A generation or so ago, back in the year 2000, I covered a concert as a photojournalist for the first time. The band I was photographing was KISS. They were on their farewell tour. I was shooting for Flagpole, which had recently taken a chance on me as a writer. I had never written. I had never studied writing. I did, however, love music and had a massive interest in covering what was out there. After a few shows, Flagpole music editor Ballard Lesemann encouraged me to start taking a camera and reach out for a photo pass. So I did. I didn’t even have a professional camera and I’d certainly never studied that! But hey, why not?
That first shoot felt like I’d dropped myself right into the middle of a war zone. Things were blowing up. People on both sides of me were beyond over the top. I was amongst big-league photographers and didn’t have a clue what I was doing. But you know what? I loved it. It was extra sweet because, as a child, KISS had been my gateway into rock and roll. While my love affair with the band certainly waxed and waned over the years, what they helped usher into my life stayed strong. I became a musician. I was a concert junkie. Records, then tapes, then CDs were what kept me connected and strong and happy.
After that first shoot for Flagpole, I was at it for years. Looking back now, I don’t know how I did it all. I went from city to city all over the South for, virtually, no pay. I shot thousands and thousands of artists. There are actually very few artists that toured between 2000–2020 that I didn’t catch with my camera at some point. I’m lucky. I know that. Some of it is timing. But I also know it’s more than luck. It’s also the fact that I had encouragement from Flagpole to kick me off. I had the encouragement of people in my life.
Pretty soon into my early days as a photojournalist, Rolling Stone came a-calling to the 40 Watt Club for images for an article about college music scenes they were doing. Velena Vego recommended me and, for the first time (of many) I was in Rolling Stone. Twice. I couldn’t have foreseen such a thing. I couldn’t have asked for it. I only was able to do it because others believed in me, arguably, more than I ever did or could. I will never forget that. Over time, I kind of figured out what I was doing and became semi-established, though I was never beholden to anyone except myself.
Move ahead another year or so and more established photographers stepped up and recommended me for jobs that they couldn’t do on their own. Through that, I wound up an internationally syndicated photographer with Getty Images (and a couple of other outlets). From there, my work was seen all over the world and in virtually every magazine, TV show or other publication one can imagine. I was so busy, I didn’t even realize what I’d done until recently. Those years of work are still published constantly and, even now, I’m digging through my archive and releasing a steady stream of previously unreleased photos.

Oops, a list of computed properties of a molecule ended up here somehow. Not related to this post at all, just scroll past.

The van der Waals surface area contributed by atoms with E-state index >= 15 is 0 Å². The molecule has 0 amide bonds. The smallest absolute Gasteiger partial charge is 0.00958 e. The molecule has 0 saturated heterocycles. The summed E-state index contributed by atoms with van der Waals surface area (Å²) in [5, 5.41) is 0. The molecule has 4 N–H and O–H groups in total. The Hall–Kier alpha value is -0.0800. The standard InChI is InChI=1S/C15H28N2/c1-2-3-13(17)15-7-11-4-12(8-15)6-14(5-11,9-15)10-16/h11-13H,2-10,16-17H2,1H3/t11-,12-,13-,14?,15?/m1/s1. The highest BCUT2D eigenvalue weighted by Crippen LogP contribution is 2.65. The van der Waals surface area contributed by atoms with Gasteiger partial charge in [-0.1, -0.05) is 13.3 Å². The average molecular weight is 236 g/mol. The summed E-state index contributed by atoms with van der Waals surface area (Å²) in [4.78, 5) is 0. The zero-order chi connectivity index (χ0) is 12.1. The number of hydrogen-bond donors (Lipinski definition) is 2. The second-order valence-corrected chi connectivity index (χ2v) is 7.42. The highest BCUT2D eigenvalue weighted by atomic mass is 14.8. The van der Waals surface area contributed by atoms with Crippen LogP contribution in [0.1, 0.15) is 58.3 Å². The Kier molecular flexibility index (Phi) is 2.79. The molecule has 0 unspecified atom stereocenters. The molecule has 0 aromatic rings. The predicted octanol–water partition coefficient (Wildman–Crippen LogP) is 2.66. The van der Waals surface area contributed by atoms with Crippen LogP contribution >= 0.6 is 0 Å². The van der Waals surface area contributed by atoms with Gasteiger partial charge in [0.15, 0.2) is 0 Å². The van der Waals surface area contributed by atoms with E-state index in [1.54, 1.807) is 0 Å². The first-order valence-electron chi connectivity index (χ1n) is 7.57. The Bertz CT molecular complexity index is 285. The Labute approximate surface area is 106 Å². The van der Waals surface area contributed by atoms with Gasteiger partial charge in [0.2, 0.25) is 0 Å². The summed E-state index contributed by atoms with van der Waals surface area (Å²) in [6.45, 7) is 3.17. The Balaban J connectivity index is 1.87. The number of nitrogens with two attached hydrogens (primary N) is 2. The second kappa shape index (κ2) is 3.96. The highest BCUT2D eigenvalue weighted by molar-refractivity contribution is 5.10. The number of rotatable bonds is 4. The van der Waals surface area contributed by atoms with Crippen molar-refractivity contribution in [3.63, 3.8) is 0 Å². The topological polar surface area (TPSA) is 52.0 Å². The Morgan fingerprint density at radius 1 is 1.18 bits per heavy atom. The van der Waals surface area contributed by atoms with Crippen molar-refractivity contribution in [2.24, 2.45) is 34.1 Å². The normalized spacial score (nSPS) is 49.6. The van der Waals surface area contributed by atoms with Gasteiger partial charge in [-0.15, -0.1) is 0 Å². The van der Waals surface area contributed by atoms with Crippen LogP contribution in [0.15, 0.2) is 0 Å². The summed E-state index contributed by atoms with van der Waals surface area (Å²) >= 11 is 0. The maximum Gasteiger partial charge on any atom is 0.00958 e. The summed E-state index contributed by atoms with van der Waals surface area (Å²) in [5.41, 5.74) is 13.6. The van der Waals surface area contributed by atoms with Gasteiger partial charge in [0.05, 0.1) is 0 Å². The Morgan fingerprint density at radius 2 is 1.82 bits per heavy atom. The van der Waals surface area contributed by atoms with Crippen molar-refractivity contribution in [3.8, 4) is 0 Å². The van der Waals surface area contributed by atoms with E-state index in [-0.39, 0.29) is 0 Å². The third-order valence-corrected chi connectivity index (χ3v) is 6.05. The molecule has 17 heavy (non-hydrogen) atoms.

It’s now been 20 years and I don’t even know how to comprehend that milestone.
This is further complicated by the fact that in late 2017, I suffered a vertebral artery dissection and traumatic brain injury in a car accident. We were hit hard by a distracted driver as we sat at a red light on Milledge Avenue, and my ability to do the things I loved to do most was over as it had been in an instant. Sure, I was able to do a few shoots after that, but I was simply not able to do it at the level that I needed it done. It was too painful physically, and that was too painful emotionally. I spent some time in hospitals, including a stint in the intensive care unit with the dissection. This isn’t how I ever imagined the last couple of years before the 20th anniversary of my photojournalism career would be spent any more than I could’ve imagined all those years when I was out doing it.
Basically, I’ve just been trying to survive for years now. Sometimes, holding on to hope is even out of my grasp. I’ve only been able to perform music a handful of times, and I’ve photographed even fewer events than I’ve performed. But you know what? As bad as it gets at times, even if I can’t hold on to hope, I hold on to what an amazing community has adopted me. Without Athens, I don’t know how or what I’d be at this point. That matters.